A key advantage of selectively targeting JAK3 as a therapy for a variety of autoimmune diseases is that its expression is largely restricted to lymphocytes and its physiologic effects are limited to signals from the common γ-chain family of cytokine receptors (Johnston et al., 1996). Other members of the JAK family have a much broader tissue expression pattern and are involved in a wider array of physiologies. For example, in addition to hematopoietic and growth factor signaling, JAK2 also plays an essential role in the gp130 class and the IFN-γ receptor signaling pathways (Kiu and Nicholson, 2012). JAK1 is also broadly used, not only by the common γ-chain receptors along with JAK3, but also by gp130 receptors, where it pairs with JAK2, and also in both type I, II, and III IFN signaling (Kiu and Nicholson, 2012). Thus, inhibition of JAK1 will have the same impact on the γ-chain cytokines as inhibitors of JAK3, but will also include consequence of the inhibition of the gp130 and IFN signaling responses. At the 10 mg/kg dose level in the CIA model, VX-509 produced significant inhibition of the immune-mediated pathology with exposure levels above the IC50 point for JAK3 while below the IC50 points for the JAK2/JAK1/TYK2 assays. Results from these preclinical studies demonstrate that VX-509 is a selective JAK3 inhibitor, and selective JAK3 inhibition is sufficient for reducing pathology in animal models of autoimmune disease. Finally, given the selectivity profile of VX-509, avoiding chronic and systemic suppression of the other JAK isotypes may lead to meaningful clinical differences in safety and tolerability (e.g., anemia), making VX-509 an attractive candidate for evaluation in clinical studies of autoimmune diseases such as RA.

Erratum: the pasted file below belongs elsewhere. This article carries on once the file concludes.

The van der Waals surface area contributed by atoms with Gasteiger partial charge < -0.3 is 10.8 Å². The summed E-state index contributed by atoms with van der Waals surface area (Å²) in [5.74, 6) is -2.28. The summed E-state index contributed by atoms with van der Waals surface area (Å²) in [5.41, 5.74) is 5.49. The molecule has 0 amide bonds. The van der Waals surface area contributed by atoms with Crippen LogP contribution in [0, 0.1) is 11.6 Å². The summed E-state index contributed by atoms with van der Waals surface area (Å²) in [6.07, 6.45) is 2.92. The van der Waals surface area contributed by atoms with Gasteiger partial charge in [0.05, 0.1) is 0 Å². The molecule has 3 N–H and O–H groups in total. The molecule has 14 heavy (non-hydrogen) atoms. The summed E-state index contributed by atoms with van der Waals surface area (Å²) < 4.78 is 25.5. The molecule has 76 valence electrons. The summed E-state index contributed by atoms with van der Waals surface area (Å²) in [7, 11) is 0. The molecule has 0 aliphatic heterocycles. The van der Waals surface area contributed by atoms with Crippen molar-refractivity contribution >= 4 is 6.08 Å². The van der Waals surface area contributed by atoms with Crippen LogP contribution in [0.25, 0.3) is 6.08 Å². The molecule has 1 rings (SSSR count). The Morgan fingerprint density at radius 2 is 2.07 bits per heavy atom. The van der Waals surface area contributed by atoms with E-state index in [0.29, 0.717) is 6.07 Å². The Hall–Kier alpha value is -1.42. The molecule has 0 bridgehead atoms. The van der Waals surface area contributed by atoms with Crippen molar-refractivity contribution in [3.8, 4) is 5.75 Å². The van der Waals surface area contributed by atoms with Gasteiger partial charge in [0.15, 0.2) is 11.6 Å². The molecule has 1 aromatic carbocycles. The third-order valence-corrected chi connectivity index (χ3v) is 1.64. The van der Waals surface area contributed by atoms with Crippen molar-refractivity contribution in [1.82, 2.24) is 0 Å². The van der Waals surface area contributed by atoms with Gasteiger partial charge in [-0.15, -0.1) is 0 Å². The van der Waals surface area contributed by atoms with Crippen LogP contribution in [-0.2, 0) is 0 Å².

The authors thank the VX-509 project team for helping to advance this compound into clinical development.
Participated in research design: Mahajan, Hogan, Shlyakhter, Oh, Salituro, Farmer, Hoock.
Conducted experiments: Mahajan, Hogan, Shlyakhter, Oh.
Contributed new reagents or analytic tools: Farmer.
Performed data analysis: Mahajan, Hogan, Shlyakhter, Oh, Hoock.
Wrote or contributed to the writing of the manuscript: Mahajan, Hogan, Shlyakhter, Oh, Salituro, Farmer, Hoock.
- analysis of variance
- bovine serum albumin
- colony-forming unit–erythroid
- collagen-induced arthritis
- type II collagen
- delayed-type hypersensitivity
- granulocyte macrophage colony-stimulating factor
- high-performance liquid chromatography
- Janus kinase
- mixed-lymphocyte reaction
- phosphate-buffered saline
- rheumatoid arthritis
- signal transducers and activators of transcription
- trichloroacetic acid
- tyrosine kinase
- Copyright © 2015 by The American Society for Pharmacology and Experimental Therapeutics